As we age, our body and mind change, sometimes obviously, other times subtly. For some people, it is perceived as a regression that results in capacity losses. There are numerous changes in the brain that affect mental functions but it is different for everyone and does not necessarily apply to all cognitive functions. 

The main affections are : 

  1. Deterioration of motor and cognitive performance.
  2. Decreases in the ability to pay attention.
  3. Learning difficulties.

These impairments are no abnormalities. Our minds and bodies are doomed to change, but sometimes those changes can lead to cognitive disorders like dementia or Alzheimer's. 

There are multiple risk factors for dementia that are modifiable in order to reduce your risks of developing cognitive disorders. In the latest version of The Lancet, researchers attest that hypertension and obesity result in inflammation that impairs cognition. Diabetes, level of education, isolation, depression, hearing, smoking and physical inactivity are also well-established factors that can lead to dementia. 

Even though it is true that we have little control over the manifestation of cognitive disorders, there is still a way you can prevent them by changing your habits and your behaviour...


Couple walking hand in handExercise

Many studies have proven that people who exercise have better chances to have a good cognitive health than the ones who are inactive. Even though there are no randomized trials that prove that there is a link between physical activity and actual reductions in the incidence of dementia, many observational studies have found that there is a relationship between exercise and risks of dementia. 

  • Results of one meta-analysis that studied 33816 individuals without dementia for 1–12 years shows that exercise had a significant protective effect against cognitive decline and that the people that were the more active were more protected. 

  • Another meta-analysis that included 16 studies with 163797 participants without dementia found that the relative risk of dementia in the highest physical activity groups compared with the lowest was 0·72 and the relative of Alzheimer’s disease was 0·55.

There are also many benefits for people working out that do not have or do have dementia. Physical activity on a regular basis improves balance, function and mood and lowers falls and mortality. 

In order to do so, specialists recommend exercising 3 times a week. Not only it will be good for your cardiovascular and cerebrovascular health, but it will reduce your stress and increase your blood flow to the brain. If you have any medical condition, ask your doctor if you have any restrictions before starting any workout programs. Finally, choose an activity that you like and start at your level.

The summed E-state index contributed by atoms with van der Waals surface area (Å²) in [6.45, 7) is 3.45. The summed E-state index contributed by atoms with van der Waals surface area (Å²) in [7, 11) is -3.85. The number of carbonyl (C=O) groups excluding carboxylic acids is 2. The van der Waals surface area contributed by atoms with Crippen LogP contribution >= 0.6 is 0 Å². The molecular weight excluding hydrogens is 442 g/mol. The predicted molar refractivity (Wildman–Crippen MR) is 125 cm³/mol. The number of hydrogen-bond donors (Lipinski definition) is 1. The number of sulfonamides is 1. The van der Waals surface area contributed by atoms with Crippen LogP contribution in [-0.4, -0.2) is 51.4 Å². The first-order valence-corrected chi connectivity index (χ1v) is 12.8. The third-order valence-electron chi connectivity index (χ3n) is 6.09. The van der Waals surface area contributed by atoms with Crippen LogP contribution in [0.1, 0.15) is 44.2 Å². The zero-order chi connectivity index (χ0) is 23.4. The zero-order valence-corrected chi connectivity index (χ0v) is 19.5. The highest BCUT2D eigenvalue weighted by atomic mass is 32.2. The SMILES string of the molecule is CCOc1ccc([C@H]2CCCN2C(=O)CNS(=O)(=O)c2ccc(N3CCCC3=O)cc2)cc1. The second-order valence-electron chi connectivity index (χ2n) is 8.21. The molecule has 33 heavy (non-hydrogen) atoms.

Do Your Medical Follow-ups

Prevention is better than to cure. Go see your doctor for your health check-ups. Diabetes, hypertension and obesity are important risk factors for cognitive disorders so diagnosing and treating them as soon as possible matters.

Also, test your eyesight and your hearing to avoid any under stimulation because those senses have an impact on your cognitive health as well. 

Eat Healthily

To avoid obesity and vitamin or mineral deficiency, balance your diet and eat a variety of foods from each group. According to the Neuropsychologists Association of Quebec, fish, fruits, vegetables, whole grain cereals and good fats such as monounsaturated fats contribute to better brain functioning.

Elder sleeping

Sleep Well 

Tiredness, memory and attention are the main abilities affected when you do not reach the five sleep stages. For a better sleep, establish a sleep routine and avoid screens at least 60 minutes before bedtime. 

Avoid Stress

Stress makes you more vulnerable to cognitive disorders. It affects your brain, your memory and can cause anxiety. You can reduce it with simple relaxation techniques and calming activities. Deep breathing, tai chi, yoga or meditation are good examples.

Be Socially Active

Social contact prevents isolation, depression and anxiety. Inactivity not only results in cognitive decline and low mood but also increases the risk of hypertension and heart diseases. Therefore, by having an active social life, you have better protection against cognitive disorders and stimulate your brain. Register for reading clubs, go see your community organization or even volunteer. 

 

Man painting in natureKeep Playing and Having Fun

Navigating on the Web, gardening, knitting, doing puzzles, reading or playing a music are few examples of stimulating activities you can do. None is better than the other, the important thing to keep in mind is to find something you like and to keep doing it. 

 

 

Remind yourself, the cognitive system is always in transformation and ageing affects the structure and the chemicals elements of the brain. But, the brain is malleable and there are modifiable risk factors that can help you prevent any abnormal changes. 

By Patricia Cyr, Special Educator
References:
The Lancet, Dementia prevention, intervention, and care
Association québécoise des neuropsychologues